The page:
Applause FOR Paws No bones about it, Amazing Mongrels steal the show

May 10, 1993|By J. Wynn Rousuck | J. Wynn Rousuck,Theater Critic

They don't receive star billing, but they steal the show every night.

That's quite an accomplishment since, compared to the bevy of long-legged chorus girls in "The Will Rogers Follies," these cast members are real dogs.

REAL dogs. Eight of them: Buster, Corky, Penny, Lady, Louie, Tom, Queen and Shaggy.

Collectively, they are known as the Amazing Mongrels, and they are owned and trained by Bob and Jeanne Moore of Bloomington, Calif.

The Moores adopted all of their performing pooches from pounds and trained them to be the show-biz sensations they are today, touring the country in the Wild West Show segment of the Tony Award-winning "Will Rogers Follies," which continues its run at the Lyric Opera House

through May 23.

The canine cast members jump rope, steal Bob's cowboy hat, stand on their hind legs on a suspended rope, and leap through barrels -- all with obvious tail-wagging glee. In fact, the barrel trick is one they're so eager to perform that two have been known to dive through at once -- from opposite directions.

To train the dogs, Moore uses a process he describes simply as "repetition and reward." There are no brush-up rehearsals on the road. "Once they learn it, they don't

need to be refreshed," his wife explains.

The dogs travel in a white air-conditioned van, customized with individual kennels designed and built by Moore. He also has the task of vacuuming these quarters every morning -- a necessity since the Amazing Mongrels are long-haired animals. He believes the majority are cockapoos, though a couple of the larger ones look like sheep dog mixes.

In selecting a dog, Moore says, "I just look for what looks good in the pound." And what looks good are animals that jump up and want to play. He also gives each candidate a simple test.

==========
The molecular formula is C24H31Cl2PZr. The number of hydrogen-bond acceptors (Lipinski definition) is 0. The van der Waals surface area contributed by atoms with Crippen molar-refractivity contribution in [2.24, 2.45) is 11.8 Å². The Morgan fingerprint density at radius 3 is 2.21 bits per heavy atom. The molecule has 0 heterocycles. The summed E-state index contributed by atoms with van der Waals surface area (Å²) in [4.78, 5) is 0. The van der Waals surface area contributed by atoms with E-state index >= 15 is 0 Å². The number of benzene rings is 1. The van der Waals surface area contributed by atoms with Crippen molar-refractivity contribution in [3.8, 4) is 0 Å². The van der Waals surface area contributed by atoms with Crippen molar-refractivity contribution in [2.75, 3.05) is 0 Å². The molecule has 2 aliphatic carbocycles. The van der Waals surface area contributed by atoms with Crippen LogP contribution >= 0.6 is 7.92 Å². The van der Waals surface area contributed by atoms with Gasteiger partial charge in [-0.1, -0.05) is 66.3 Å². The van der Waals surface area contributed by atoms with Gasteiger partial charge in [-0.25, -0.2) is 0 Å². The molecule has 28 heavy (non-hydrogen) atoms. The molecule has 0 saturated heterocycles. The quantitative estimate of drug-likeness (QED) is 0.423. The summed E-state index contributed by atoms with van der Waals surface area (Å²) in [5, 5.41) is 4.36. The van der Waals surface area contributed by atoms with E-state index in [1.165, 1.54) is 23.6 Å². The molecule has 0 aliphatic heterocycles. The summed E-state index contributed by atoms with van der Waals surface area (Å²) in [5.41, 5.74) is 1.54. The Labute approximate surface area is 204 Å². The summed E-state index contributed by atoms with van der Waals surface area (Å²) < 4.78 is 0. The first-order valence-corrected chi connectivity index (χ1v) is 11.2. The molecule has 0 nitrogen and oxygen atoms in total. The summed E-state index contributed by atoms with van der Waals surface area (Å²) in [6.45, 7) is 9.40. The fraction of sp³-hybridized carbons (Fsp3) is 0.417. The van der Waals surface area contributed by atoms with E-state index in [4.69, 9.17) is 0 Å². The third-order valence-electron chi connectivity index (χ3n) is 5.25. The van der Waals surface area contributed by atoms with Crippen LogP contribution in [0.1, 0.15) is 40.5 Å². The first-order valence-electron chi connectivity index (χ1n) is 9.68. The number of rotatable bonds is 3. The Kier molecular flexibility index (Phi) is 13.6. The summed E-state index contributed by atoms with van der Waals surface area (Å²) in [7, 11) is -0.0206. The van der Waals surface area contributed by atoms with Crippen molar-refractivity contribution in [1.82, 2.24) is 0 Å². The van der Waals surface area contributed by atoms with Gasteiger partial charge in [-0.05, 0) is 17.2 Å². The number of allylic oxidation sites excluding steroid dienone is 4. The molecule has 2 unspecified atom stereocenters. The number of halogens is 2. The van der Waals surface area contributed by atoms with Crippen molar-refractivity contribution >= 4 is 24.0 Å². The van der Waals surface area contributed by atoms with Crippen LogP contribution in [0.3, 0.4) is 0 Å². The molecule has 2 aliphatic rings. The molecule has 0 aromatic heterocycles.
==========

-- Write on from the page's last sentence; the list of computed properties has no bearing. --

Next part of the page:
"You take them and cradle them in your arms upside down, like a baby. They won't let you do that if they don't have any self-confidence," he says. "You can't train them if they don't trust you."

In 1980, the Moores received a Sydney Award from Priscilla Presley on "Those Amazing Animals" for saving dogs from the pound; they were also nominated for the American Humane Association's Patsy award for an appearance on "The Love Boat"; and they have performed at numerous fund-raisers.

One of the most touching stories about their rescue efforts occurred when "The Will Rogers Follies" was in Pittsburgh, and

See DOGS, 2D, Col. 6 DOGS, from 1D

the Moores held televised auditions at the local pound. "I picked a dog, and they said, 'We can't release it until Friday.' A kid recognized it and said, 'That's my dog!' " Moore says.

In addition to the eight dogs and two adults, the Amazing Mongrels' entourage also includes the Moores' two young daughters, Rose, 10, and Laura, 8. The family travels in a recreational vehicle, which is pulled by the white van. When they reach their destination, they stay at a campsite in the vicinity of the theater. For the Baltimore engagement, they're at a campground in Millersville.

Before each performance, the Moores park the dogs' van outside the Lyric's loading dock, where it serves as the animals' dressing room. The dogs are fed after the evening performance. They consume 40 pounds of premium dog food a week.

Though Jeanne Moore married into the dog act, her husband was born into it. His father, Dwight, had a dog act in vaudeville; when he retired in 1975, Bob and Jeanne took over the act.

Bob's sister, Bonnie Brackney, and her husband, Tom, are also in the business. Brackney's Madcap Mutts are in the original Broadway production of "The Will Rogers Follies." When the Brackneys went on vacation in July, the Moores performed in the Broadway show for two weeks, then joined the national tour when it began in San Francisco in August. Baltimore is approximately the halfway point in the two-year tour. Future stops include Detroit, Denver, Los Angeles and Seattle.

Although "The Will Rogers Follies" is the Amazing Mongrels' first musical comedy, the dogs' extensive credits include television ("The Smothers Brothers Comedy Hour," "Little House on the Prairie") and nightclubs (Caesar's Palace, the Sheraton Miami Beach) as well as the Ice Capades and Disney on Parade.

Of course, audiences are used to seeing dog acts in nightclubs and on variety shows. But how popular are they really in an award-winning Broadway musical?

A spokeswoman for the Baltimore Center for the Performing Arts reports that the center has gotten more inquiries about the Amazing Mongrels than any other aspect of "The Will Rogers Follies." There's even a line in the script commenting on how much the audience likes the dogs.

And if that's not evidence enough, at one stop along the tour, the Amazing Mongrels actually received a fan letter -- from a cat.

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